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Chelo Aestrid is a Cebu-born, LA-raised, London-educated, and Manila-residing singer, dancer, host, writer, designer, actress, and entrepreneur. With powerful vocals, energetic dance moves, thought-provoking lyrics, funky style, and fun stage persona, she loves to thrill any crowd. She has performed in Asia, North America, and Europe and has opened for international acts such as Justin Timberlake, Ne-Yo, Timbaland, Nicki Minaj, and Pussycat Dolls. She has toured in Southeast Asia as an adidas Originals sponsored host with urban music legends Ali Shaheed Muhammad of Tribe Called Quest, Maceo of De La Soul, Tony Touch, and the Triple Threat DJ’s. She received “Best Dance Recording” from the Awit Awards, “Female Style Icon” and “Best Music Video” from the Urban Music Awards in Manila. She is a founding member of the Philippine Allstars, the two-time World Hip-hop Dance Champions. She also has experience in acting (TVCs and feature film), hosting, modeling (print), teaching dance, and organizing events. She is a founder of the clothing lines Capital G and BY:CHelo; and of the webstore BarongWarehouse.com, which sells quality barong tagalong at the lowest prices. She has studied Performing Arts, Architecture, and Fashion Design, and she finished a First Honours (Summa Cum Laude) Business Administration degree at Middlesex University, London, U.K. Lastly, she has been involved in non-profit organizations such as Gawad Kalinga, Child Hope, Rock Ed, Greenpeace, and Change.org. She also volunteered for disaster relief efforts including personally raising funds for her provincial hometown of Cebu after Typhoon Haiyan, which led to the creation of the song and foundation “Chance for Change” with XienHow.

Note: Chelo Aestrid collaborated with XienHow on the music video Chance for Change, which CA+T republished in its online exhibition Storm.

In November 2013, Typhoon Yolanda/Haiyan devastated most of the Visayas region of the Philippines. Thanks to many friends across the world we were able to provide some assistance to people who lost their homes in Borbon, Cebu. The job is not done, but we wanted to show you a great place to start helping the families already affected, and we wanted to create a sustainable platform for future funding for families affected by natural disasters. We started the CHANCE FOR CHANGE FOUNDATION and created a music video to show the sunny smiles of the Filipinos that never fade regardless of the challenges they face.

As a renaissance artist and a businesswoman, Chelo Aestrid is always striving to be her best self in any given situation through perseverance, passion, and positivity. She has been blessed to be able to do what she’s done so far, and only wishes to continue the good work and help others achieve their own highest potential. 

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XienHow

b. 1981
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XienHow was born Zen Seville and has had a very interesting life to say the least. Having moved 30 plus times by the time he was twelve, from Baja California all the way up to the Bay Area, he has a perspective that only people who have spent a lot of time traveling can have. Coming from parents with a spiritual background and belief system, he is very open minded and identifies himself as a spiritual person.  Having spent the greater part of the last 15 plus years honing his artistic talents and simultaneously working a full time “career job” in the construction industry, he is considered by many as an active member of many philanthropic and artistic circles. His professional experience has allowed him to develop an outstanding work ethic, which in turn helped him fund a lot of the community work and artistic platforms he continuously has provided to artistic communities throughout his career. In 2006, XienHow made his first trip to the Philippines where he fell in love with her people and culture. He has returned 13 times since then and has worked with the local entrepreneurs/philanthropists “Konektado” to continue creating positive and productive outlets and platforms for the people. Through his working relationship with Konektado, he met Chelo Aestrid, which is how the “Chance for Change” collaboration came to life.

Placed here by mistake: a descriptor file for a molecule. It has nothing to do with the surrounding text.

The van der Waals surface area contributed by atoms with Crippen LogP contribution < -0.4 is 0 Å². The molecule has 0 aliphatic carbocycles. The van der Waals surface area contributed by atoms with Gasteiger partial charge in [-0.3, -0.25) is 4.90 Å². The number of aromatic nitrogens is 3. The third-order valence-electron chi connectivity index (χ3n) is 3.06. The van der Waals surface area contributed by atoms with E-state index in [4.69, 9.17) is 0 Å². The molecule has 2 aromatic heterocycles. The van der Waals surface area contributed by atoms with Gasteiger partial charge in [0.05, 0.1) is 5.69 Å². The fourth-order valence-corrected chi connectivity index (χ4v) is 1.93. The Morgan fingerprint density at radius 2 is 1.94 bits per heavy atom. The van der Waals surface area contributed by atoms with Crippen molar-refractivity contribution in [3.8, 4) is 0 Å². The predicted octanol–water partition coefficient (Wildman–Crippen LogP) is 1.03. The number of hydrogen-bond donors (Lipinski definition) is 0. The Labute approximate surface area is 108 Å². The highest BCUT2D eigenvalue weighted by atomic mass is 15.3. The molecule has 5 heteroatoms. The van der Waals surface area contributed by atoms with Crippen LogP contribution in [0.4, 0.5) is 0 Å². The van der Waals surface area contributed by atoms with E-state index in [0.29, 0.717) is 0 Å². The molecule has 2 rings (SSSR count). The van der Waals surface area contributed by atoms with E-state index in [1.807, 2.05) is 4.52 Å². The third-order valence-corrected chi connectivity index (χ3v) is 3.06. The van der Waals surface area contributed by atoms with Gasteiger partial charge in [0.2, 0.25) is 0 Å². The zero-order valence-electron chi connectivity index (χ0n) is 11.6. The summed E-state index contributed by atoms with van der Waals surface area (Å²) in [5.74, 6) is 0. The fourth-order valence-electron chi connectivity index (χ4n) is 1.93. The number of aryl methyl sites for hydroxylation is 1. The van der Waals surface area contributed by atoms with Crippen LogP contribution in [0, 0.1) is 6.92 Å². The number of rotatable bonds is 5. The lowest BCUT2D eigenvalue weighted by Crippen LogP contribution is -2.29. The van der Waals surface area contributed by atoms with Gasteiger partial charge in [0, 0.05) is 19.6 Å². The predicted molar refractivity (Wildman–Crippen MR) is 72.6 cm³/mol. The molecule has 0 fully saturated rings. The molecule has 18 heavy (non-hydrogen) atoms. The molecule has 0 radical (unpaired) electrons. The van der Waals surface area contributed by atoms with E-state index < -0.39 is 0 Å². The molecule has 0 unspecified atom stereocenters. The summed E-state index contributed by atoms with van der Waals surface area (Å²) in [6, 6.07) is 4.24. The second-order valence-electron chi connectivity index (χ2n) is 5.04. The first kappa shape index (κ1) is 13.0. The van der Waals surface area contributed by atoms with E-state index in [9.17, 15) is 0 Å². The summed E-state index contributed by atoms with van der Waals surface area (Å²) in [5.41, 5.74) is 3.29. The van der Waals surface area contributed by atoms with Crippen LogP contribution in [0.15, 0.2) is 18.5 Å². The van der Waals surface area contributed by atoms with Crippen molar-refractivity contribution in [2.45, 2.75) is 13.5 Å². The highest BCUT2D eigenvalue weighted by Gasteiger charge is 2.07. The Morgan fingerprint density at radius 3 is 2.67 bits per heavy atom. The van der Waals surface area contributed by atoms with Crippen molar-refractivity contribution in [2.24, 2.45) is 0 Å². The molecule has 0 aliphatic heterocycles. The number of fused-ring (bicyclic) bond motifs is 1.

XienHow is an artist who focuses his music on the positive development of the mind and on changing the way people view their lives. He draws on the pain, struggles, and successes of his life to make music that he spreads on a global scale. He has worked with many legendary artists throughout the industry and has toured throughout the world and continues to do so. He is willing to work with other people with the same dedicated hard working ethical understanding. He works in the light of God and will not waver at the hands of darkness.

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  • Born: USA
  • Based: San Francisco, CA, USA

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Typhoon Haiyan Relief: A Critical Filipina/o Perspective

Critical Filipina and Filipino Studies Collective

Nov 24, 2013 Pamphlet 2 pages Courtesy of the Critical Filipina and Filipino Studies Collective

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Critical Filipina and Filipino Studies Collective

As an activist-scholar group, the Critical Filipina and Filipino Studies Collective (CFFSC) seeks to organize educators and scholars to interrogate and challenge histories of Western imperialisms (Spanish and U.S. imperialisms), ongoing neocolonial relations in the Philippines, and their relationship to past and present Filipina/o migrations through our research and teaching both within the university and beyond it.